This is perhaps a different sort of blog today. Usually, I focus on the internal world of meditative experience, sparked off by something in my practice of awareness and right view. Sometimes though, there is a prompt from the world around me and today that is very much the case.
I’ve recently returned from India where I was mostly in Bodhgaya, the place where the Buddha gained Enlightenment. Each day I would visit the Maha Bodhi temple, and sit meditating under the spreading branches of the great Bodhi tree, said to be a relative of the one that sheltered the Buddha 2 and a half thousand years ago, as he went more and more deeply into understanding the nature of his experience and the world around him.
For the Buddha, those two things – his experience and the world – were not different, but he was wise enough to understand that the real world counted. He understood that practice was not just a matter of knowing for himself the illusory nature of sense experience, but also knowing how that understanding could alleviate, and finally extinguish, human suffering. The teaching he offered in the face of suffering was practical and humane as well as wise. Just think of the story of Kisa Gotami, mad with grief from losing her husband and only child.
Modern-day India is a place where suffering hits you in the face. It is plentiful and lived out on the streets, not hidden away in institutions or behind the solid walls of private homes. Poverty, disability, homelessness and starvation were visible every time I made the short walk between the land where our retreat was happening and the temple.
Underpinning all these disadvantages, making life difficult and dangerous for millions of Indians, is Caste-ism. On the retreat and Convention I attended, were many Indian members of our Order, most of them ‘New Buddhists’ who stepped out from beneath the lowest rung of the Caste system with the mass conversions from ‘untouchability’ in1956.
Much of the Indian Buddhist Community is aimed at helping raise the quality of the lives of their fellow ‘Dalits’ (literally ‘oppressed’), through social, educational, legal and ultimately dharma work. With a Right Wing government throwing its weight behind the Hindu Caste system the dangers of this work is hard to over-estimate. Murders by the police are common; threats, intimidation and violence by ‘higher’ castes are the norm. So-called ‘honour’ killings and acid attacks, with little recourse to the law, happen every week.
The courage it takes to persist working towards a greater good in these conditions is huge. And yet people continue to do so. The risks are so high and cannot be minimised by inaction so the attitude is to embrace the danger. As one woman working in a small legal aid organisation said to a western aid worker “life is so dangerous for a woman in this State, so we might as well do something we really believe in to try and affect change.”
All of this brought into sharp relief for me the good conditions for practice most of us have in the West. And it’s very easy for the question ‘what more can I do?’ to arise along with a gamut of feelings including guilt, hopelessness or inertia. Living in Western Europe, as I do, we have so much materially, but we also live with a degree of safety and security unparalleled in most of the world.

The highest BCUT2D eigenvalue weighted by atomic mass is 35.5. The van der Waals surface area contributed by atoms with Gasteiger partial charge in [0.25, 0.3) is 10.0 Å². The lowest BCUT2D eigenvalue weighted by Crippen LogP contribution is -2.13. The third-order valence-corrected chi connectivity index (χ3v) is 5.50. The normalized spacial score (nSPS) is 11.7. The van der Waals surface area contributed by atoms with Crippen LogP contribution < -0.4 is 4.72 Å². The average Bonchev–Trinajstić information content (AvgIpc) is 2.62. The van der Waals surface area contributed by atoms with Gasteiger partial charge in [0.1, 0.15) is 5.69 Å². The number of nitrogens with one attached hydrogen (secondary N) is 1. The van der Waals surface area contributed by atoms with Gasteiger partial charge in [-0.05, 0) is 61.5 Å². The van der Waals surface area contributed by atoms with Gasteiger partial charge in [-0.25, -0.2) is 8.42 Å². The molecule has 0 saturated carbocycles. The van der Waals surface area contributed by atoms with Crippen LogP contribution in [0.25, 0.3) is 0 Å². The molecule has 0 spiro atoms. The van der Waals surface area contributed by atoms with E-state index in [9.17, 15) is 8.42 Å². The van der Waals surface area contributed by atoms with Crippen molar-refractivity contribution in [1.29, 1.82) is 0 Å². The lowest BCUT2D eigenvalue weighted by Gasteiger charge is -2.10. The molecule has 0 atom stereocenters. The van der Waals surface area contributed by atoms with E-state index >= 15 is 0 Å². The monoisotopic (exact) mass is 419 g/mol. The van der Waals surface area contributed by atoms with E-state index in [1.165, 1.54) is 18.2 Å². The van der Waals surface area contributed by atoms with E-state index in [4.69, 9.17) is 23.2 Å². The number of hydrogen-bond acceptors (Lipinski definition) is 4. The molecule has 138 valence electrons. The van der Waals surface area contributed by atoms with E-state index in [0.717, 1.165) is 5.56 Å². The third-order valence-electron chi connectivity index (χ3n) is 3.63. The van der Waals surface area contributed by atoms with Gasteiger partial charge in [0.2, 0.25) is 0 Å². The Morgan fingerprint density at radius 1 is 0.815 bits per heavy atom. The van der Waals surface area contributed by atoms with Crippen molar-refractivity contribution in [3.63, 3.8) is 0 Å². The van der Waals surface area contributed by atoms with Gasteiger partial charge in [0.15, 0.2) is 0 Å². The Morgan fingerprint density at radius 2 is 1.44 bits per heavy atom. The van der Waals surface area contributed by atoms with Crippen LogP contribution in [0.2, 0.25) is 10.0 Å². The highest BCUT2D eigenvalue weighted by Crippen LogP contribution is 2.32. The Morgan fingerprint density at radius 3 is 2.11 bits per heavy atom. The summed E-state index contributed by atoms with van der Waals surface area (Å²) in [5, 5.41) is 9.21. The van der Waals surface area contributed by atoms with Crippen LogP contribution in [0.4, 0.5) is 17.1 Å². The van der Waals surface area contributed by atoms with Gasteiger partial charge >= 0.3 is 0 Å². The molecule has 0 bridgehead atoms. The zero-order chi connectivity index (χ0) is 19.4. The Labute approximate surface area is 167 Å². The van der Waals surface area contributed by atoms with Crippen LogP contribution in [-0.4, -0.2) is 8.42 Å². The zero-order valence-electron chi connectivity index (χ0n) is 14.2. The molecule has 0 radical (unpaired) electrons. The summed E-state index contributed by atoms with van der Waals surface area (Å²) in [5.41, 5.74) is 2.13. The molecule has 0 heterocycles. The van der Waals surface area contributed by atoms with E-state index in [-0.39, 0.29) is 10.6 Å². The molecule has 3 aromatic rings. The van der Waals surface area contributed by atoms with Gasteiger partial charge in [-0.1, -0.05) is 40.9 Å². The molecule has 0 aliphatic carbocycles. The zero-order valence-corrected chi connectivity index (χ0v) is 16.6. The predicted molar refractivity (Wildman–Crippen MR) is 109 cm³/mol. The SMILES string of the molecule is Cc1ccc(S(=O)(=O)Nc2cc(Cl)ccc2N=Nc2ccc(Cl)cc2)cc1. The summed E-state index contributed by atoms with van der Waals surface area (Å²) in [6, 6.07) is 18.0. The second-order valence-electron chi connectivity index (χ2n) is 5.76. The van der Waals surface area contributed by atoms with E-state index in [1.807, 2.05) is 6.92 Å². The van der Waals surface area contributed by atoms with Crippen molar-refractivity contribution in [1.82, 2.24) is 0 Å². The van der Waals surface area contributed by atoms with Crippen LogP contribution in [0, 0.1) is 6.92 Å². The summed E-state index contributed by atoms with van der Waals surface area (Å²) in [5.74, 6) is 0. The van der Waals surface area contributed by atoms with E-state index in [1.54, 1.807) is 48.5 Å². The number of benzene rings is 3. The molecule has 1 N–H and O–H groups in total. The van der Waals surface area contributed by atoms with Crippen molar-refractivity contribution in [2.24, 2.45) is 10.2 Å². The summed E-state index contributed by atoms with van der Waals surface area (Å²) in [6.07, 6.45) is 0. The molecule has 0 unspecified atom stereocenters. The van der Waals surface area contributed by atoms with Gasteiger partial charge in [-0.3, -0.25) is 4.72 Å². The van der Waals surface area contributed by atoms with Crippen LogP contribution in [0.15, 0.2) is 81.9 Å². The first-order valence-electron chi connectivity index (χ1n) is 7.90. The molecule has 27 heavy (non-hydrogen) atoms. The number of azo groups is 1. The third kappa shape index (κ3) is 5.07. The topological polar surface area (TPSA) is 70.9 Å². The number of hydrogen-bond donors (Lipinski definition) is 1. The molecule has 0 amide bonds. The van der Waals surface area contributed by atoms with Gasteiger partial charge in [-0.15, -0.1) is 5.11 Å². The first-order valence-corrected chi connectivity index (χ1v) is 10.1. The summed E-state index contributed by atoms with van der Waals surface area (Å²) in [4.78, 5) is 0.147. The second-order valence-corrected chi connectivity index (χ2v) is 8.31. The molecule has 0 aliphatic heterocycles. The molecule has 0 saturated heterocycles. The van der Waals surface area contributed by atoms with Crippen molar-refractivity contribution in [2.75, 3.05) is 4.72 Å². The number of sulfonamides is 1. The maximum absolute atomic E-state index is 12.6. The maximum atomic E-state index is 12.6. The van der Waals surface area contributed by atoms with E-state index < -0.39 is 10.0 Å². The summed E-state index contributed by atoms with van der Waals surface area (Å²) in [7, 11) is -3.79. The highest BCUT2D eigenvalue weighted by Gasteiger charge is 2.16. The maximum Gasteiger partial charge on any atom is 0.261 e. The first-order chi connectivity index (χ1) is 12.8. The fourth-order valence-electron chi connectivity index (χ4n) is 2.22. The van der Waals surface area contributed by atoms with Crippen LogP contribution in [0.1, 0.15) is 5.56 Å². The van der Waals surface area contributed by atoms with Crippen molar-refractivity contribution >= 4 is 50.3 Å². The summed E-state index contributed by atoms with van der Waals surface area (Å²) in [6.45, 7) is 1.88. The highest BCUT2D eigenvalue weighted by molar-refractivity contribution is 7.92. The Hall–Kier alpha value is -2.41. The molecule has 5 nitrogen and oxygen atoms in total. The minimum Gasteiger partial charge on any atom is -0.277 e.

There is a gritty edge to practice amongst my Indian Buddhist friends. It’s hard to get too comfortable and settle down in practice when there is suffering on so many fronts. The tough conditions keep one’s spiritual life vibrant, urgent and focused. Your turban really is on fire!
Rather than comparing the conditions for practice, I found myself thinking about what I could learn through seeing more clearly what my Indian brothers and sisters were up against. How could I intensify my practice without denying the relative ease and advantages of my life?
I have 3 bite-sized reflections, no space to flesh them out fully. Maybe they’ll translate to a talk or longer piece of writing some other time.
1. Remembering that anything can happen at any time. I live in a world of a temperate climate, plentiful food and unprecedented peace and stability. There are safety nets through the welfare and health services if I can’t work or I get sick. It is not perfect but it’s there. All this could change very quickly. Two years ago it seemed inconceivable that Britain would be leaving the EU or that a Reality TV businessman would be President of the US. Our good conditions change.
Reflect on just a couple of changes in your life or the world more broadly. How different would your circumstances be then?
2. Form a habit of selflessness. It’s easy to feel entitled to all that we have; we worked hard for it, or our families before us did. We overlook the bedrock of privilege we rest on that is actually quite arbitrary. If we see resources as dependant upon conditions that we didn’t control or make happen, but lucked into, it becomes easier to hold less tightly to ‘my’ time, energy, money or material goods. Resources can be more easily shared. The criteria becomes need not greed.
Where do you notice an extended hand in relation to your ‘resources’? And in what situations is that hand more tight and closed? And how do both feel?
3. Noticing expectations. Watching the mind closely we see what we expect from situations as diverse as our meditation, the weather or our partner. Things don’t happen because we want them to, but because the causes and conditions support them. Expectations are manifestations of craving, and as such they lead to suffering. If we can become aware of them we can be less identified with getting what we want.
Can you get interested in your expectations, your ‘wants’ from a situation? The views underpinning those desires can be very subtle and unravel in surprising ways.